Albers also added Artistas del Camino Real to the RenFaire to celebrate the art and history of the Las Cruces area reaching back more than 600 years.

About seven years ago, Albers began a DAAC partnership with the Santa Fe Opera, leading to performances every spring and fall in Las Cruces and the creation of DAAC’s own Opera Camp, now a popular part of its summer programming for children that also includes Career Arts Path (CAP) and Missoula Children’s Theatre.

Opera Camp helps kids learn important skills like listening, collaborating and being creative, as they write and perform their own 30-minute opera and help Jim Billings design and build the set.

“They love it,” Albers said. “I’ve seen them grow. They take it back into their classrooms. It really is fantastic. Very consciously, we’re growing a generation that knows that word [opera] and understands it as an active art form.”

At its new home on Calle de Mercado on the edge of Las Cruces as you come into Mesilla, Albers has also overseen the expansion of DAAC workshops and exhibitions by local and regional artists and art historians. Workshops have become quite popular with beginners and even with accomplished artists who want to try something new, she said.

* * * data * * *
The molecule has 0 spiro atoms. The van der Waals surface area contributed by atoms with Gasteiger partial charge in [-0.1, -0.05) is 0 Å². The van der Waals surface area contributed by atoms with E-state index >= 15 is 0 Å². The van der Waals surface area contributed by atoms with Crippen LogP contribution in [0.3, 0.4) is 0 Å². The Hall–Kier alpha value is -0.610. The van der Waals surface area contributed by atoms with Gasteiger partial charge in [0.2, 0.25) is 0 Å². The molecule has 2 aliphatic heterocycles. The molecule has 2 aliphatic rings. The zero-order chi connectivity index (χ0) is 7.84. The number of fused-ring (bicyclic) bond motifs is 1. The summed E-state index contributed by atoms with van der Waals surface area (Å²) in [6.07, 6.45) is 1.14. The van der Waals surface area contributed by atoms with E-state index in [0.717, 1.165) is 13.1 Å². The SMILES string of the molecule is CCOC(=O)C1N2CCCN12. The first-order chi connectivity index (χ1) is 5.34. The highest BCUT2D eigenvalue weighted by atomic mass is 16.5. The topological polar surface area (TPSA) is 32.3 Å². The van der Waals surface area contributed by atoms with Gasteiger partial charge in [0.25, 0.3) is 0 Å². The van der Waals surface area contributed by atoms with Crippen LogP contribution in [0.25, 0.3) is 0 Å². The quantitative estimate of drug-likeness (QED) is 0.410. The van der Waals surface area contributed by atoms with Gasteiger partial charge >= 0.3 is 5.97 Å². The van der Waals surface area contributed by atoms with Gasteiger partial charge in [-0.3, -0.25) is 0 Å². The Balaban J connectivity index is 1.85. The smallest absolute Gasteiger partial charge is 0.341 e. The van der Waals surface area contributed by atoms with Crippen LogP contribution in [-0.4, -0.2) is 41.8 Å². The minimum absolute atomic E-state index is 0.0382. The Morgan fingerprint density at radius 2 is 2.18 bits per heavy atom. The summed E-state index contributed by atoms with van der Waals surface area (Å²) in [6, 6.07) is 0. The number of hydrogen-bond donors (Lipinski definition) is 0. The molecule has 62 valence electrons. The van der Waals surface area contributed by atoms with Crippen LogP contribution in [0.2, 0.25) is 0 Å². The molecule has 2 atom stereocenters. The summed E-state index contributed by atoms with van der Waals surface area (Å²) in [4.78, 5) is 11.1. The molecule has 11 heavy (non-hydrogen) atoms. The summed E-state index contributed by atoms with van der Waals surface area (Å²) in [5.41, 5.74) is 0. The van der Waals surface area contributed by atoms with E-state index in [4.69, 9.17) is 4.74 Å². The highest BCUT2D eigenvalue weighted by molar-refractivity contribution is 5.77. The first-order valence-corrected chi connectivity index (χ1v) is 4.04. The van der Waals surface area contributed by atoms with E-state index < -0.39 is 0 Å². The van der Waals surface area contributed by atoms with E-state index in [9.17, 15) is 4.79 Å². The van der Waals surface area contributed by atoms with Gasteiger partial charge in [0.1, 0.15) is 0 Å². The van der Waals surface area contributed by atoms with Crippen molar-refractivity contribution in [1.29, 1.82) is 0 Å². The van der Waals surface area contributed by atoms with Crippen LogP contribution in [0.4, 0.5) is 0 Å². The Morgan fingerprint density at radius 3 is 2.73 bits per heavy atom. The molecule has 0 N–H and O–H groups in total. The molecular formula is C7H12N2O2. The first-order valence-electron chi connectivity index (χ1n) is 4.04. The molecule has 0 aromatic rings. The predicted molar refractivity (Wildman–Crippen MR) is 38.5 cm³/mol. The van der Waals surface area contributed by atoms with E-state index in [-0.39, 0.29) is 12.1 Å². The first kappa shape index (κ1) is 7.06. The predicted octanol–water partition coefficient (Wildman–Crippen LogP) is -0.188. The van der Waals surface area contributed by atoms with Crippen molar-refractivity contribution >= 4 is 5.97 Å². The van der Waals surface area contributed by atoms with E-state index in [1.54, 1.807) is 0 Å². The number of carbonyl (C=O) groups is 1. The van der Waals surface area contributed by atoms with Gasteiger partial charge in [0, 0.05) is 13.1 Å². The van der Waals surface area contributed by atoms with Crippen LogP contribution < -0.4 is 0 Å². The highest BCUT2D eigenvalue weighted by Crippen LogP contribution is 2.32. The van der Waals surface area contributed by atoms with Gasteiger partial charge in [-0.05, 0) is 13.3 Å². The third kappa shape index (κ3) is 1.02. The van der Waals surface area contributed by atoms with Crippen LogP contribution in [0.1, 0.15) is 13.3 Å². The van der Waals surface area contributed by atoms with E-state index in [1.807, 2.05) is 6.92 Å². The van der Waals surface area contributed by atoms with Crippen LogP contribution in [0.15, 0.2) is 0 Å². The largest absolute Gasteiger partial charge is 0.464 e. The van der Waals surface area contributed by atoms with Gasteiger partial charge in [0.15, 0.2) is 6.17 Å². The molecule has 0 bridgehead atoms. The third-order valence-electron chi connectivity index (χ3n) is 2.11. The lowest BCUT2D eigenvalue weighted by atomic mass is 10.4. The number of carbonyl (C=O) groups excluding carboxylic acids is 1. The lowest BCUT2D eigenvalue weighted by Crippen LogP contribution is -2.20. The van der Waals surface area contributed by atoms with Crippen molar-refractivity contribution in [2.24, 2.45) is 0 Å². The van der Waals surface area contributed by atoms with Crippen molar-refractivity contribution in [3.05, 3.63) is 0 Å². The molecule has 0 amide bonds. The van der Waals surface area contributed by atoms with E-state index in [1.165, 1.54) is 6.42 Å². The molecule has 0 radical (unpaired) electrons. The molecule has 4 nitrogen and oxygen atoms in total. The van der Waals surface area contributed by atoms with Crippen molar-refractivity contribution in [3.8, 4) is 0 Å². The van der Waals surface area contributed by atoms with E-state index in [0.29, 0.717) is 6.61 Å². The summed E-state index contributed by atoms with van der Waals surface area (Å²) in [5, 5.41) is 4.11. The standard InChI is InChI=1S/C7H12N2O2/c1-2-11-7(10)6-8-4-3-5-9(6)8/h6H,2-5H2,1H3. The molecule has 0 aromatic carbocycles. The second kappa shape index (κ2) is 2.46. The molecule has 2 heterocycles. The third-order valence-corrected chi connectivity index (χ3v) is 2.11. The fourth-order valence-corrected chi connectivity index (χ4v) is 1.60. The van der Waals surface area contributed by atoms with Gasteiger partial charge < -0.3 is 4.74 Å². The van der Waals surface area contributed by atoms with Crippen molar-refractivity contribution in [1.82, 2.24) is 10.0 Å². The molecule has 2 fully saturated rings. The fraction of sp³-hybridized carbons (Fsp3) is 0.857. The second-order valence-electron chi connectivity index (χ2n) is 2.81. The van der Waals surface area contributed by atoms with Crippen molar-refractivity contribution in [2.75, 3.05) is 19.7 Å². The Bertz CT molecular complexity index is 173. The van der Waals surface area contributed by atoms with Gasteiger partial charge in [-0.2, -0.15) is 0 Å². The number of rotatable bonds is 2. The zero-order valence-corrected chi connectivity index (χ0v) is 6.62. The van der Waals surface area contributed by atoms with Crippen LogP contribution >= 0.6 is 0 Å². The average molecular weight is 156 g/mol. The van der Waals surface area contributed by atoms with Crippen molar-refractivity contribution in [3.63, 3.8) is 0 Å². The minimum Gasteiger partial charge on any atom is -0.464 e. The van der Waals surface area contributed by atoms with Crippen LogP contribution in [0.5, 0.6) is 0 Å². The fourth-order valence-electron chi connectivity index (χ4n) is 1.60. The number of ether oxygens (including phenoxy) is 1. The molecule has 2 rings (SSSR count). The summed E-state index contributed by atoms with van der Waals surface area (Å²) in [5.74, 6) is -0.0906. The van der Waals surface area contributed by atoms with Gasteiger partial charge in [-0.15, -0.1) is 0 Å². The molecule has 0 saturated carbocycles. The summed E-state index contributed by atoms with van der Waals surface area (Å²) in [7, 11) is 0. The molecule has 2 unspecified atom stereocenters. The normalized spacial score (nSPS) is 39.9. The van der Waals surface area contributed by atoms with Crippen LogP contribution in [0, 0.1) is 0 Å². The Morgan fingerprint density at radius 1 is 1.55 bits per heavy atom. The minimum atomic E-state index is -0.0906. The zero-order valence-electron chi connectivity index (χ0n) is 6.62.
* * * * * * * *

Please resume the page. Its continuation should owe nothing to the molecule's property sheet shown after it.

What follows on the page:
“I’m really, really proud of everything we’ve done,” Albers said. “Looking back, I think we’ve done some really good things. We are seeing that standard of excellence that attracted me at first to the arts council and that I really want to continue,” she said.

Now 66, Albers will move to the part-time position of communications director next month, working mostly from home. She also will continue as DAAC’s institutional memory and as a “cheerleader” for the next executive director.

Albers also wants to create a permanent fund and find a lead donor to help pay for Opera Camp every year, much like the program that helps fund CAP, which DAAC has sponsored for more than 20 years. Albers also recently participated in her first art workshop in about 35 years and may be trying her hand as a watercolor artist. And, with more free time, she’s planning to attend more performing arts events.

Albers sees nothing but great opportunities for DAAC going forward, including adding culinary arts to DAAC’s “menu” of programs, continuing to develop its partnership with the new Las Cruces Arts and Cultural District Coordinating Council and helping to celebrate the local space and film industries.

“There a lot of room” for DAAC to continue growing,” Albers said.

Contact Albers at 575-523-6403 and director@daarts.org. Visit daarts.org.

Mike Cook may be contacted at mike@lascrucesbulletin.com.